Archive for July, 2008

Ad Majorem Dei Gloriam

I could not let today pass without a reference to Saint Ignatius Loyola, being the good Jesuit-educated young man that I am.  Raise a glass of Spanish wine today, for the greater glory of God, and find God in all things today.


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Dreams From My Daughter

I had a dream the other night.  I was sitting across the kitchen table from my 14-year old daughter.  The details of our conversation I do not remember, but the vision frightens me.  My daughter will some day experience teenage agnst.  Will I be able to guide her?  To reassure her?  To provide an example for her?  I feel so grossly inadequate for parenthood.

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Relative Objective

Fr. Rob (an excellent writer) wrote some time ago on objective beauty in art and music, specifically as it relates to liturgical music.

This attitude seems to me to sum up the thinking of many, if not most, Catholics, whether musicians or those in the pews. On numerous occasions, in my efforts to explain and promote the authentic vision of Vatican II regarding liturgy and music, I have heard from parishioners and others a response something like this:

“Well, Father, you like all that classical music and chant, and the traditional hymns, and that’s fine for you. But I [we] like [insert musical genre here], and, after all, it’s all for God’s praise. One kind of music is just as good as another.”

Alasdair McIntyre, in his seminal book After Virtue, described this mode of thinking as emotivism, that is, the collapsing of all moral or qualitative judgments into mere expressions of personal preference. And this kind of thinking is the besetting sin of the post-modern West.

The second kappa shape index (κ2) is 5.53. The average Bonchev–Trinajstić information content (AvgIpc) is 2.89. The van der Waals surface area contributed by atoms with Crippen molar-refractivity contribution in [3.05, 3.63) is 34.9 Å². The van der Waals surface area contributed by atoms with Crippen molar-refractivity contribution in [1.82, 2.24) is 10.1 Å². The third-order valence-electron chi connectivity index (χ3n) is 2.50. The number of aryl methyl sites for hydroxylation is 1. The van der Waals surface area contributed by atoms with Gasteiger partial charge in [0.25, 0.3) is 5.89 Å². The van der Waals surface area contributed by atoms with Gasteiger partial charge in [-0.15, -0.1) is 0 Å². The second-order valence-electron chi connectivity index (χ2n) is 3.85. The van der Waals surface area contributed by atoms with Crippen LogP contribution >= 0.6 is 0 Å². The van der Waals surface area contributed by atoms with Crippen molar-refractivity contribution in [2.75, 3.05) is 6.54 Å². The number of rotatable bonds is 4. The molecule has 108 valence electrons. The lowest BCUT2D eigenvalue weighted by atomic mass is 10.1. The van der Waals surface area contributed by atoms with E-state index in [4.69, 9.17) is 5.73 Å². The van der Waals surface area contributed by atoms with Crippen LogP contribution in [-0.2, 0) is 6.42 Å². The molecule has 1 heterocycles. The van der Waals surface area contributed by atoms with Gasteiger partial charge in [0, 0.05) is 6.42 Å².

What is missing in the thinking illustrated above is any sense that the liturgy, and the music of the liturgy, has any objective quality whatsoever.

This is really first-rate stuff.  It is so easy to fall back on the “beauty if in the eye of the beholder” argument.  Art, be it music, literature, paintings, photography, has a strange subjective/objective quality.  No two people have exactly the same tastes.  I love baroque music, while others find it boring and repetitive.  But I think an honest critic who finds baroque music not to be his particular brand of vodka can still admit that there are qualities in the music to be appreciated.

Much of the music I have heard, played, and sung in the Church in my lifetime, good-intentioned as its composers may have been, does not have the objective qualities to be appreciated that can be found in more sacred, mystical, mysterious forms of music, such as chant.  I do not know what the solution is, but perhaps there is hope.

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What me, Blog?

Because the world needs my opinions.  Brief biography: I am 29 years old, and my wife and I just celebrated our 5th wedding anniversary.  We are awaiting the birth of our first child, a daughter, in November.  I am tremendously excited and tremendously frightened at the prospect of being a father.

I am a native Kansan.  I met my wife when we were both students at Loyola University Chicago.  After I graduated from law school, we packed up and moved to Connecticut so that my wife could study at the Yale School of Drama.  We have been living in Connecticut for the past three years.

When I was young and foolish, I had young and foolish ideas.  I voted for Gore and Kerry.  I flirted with agnosticism.  In the past three or four years, I have become more conservative in my politics and more orthodox as I have rediscovered my faith in the One, Holy, Catholic, and Apostolic Church.

I fancy myself a writer, and a good way for me to practice writing is to blog.  Even if I never have readers, if this blog makes me a better writer, it shall have served its purpose.

I hope to write occasionally – several times a week – about topics that interest me, such as faith, fatherhood, current events, political philosophy, music, and fine cigars.

I invoke the intercession of St. Thomas More, patron saint of lawyers, and St. Joseph of Nazareth, patron saint of fathers.  May I strive to live up to their examples.

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